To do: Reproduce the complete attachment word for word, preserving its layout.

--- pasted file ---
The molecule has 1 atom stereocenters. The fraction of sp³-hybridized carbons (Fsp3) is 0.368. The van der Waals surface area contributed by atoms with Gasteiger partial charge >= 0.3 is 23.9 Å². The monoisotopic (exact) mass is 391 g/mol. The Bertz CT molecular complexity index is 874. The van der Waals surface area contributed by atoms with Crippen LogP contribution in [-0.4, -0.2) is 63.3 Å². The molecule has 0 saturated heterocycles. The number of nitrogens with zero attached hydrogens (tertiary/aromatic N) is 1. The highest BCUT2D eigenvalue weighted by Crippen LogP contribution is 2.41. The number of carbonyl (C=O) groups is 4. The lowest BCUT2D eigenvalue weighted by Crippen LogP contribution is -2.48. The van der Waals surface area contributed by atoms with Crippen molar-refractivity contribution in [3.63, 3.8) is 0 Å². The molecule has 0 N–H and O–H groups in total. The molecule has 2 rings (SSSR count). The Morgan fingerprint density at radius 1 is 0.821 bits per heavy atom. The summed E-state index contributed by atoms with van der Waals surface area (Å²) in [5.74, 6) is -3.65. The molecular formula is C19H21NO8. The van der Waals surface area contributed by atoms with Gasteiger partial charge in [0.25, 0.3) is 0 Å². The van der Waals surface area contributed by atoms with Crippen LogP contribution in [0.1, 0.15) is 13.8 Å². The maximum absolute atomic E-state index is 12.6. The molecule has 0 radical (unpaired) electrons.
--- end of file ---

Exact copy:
The molecule has 1 atom stereocenters. The fraction of sp³-hybridized carbons (Fsp3) is 0.368. The van der Waals surface area contributed by atoms with Gasteiger partial charge >= 0.3 is 23.9 Å². The monoisotopic (exact) mass is 391 g/mol. The Bertz CT molecular complexity index is 874. The van der Waals surface area contributed by atoms with Crippen LogP contribution in [-0.4, -0.2) is 63.3 Å². The molecule has 0 saturated heterocycles. The number of nitrogens with zero attached hydrogens (tertiary/aromatic N) is 1. The highest BCUT2D eigenvalue weighted by Crippen LogP contribution is 2.41. The number of carbonyl (C=O) groups is 4. The lowest BCUT2D eigenvalue weighted by Crippen LogP contribution is -2.48. The van der Waals surface area contributed by atoms with Crippen molar-refractivity contribution in [3.63, 3.8) is 0 Å². The molecule has 0 N–H and O–H groups in total. The molecule has 2 rings (SSSR count). The Morgan fingerprint density at radius 1 is 0.821 bits per heavy atom. The summed E-state index contributed by atoms with van der Waals surface area (Å²) in [5.74, 6) is -3.65. The molecular formula is C19H21NO8. The van der Waals surface area contributed by atoms with Gasteiger partial charge in [0.25, 0.3) is 0 Å². The van der Waals surface area contributed by atoms with Crippen LogP contribution in [0.1, 0.15) is 13.8 Å². The maximum absolute atomic E-state index is 12.6. The molecule has 0 radical (unpaired) electrons.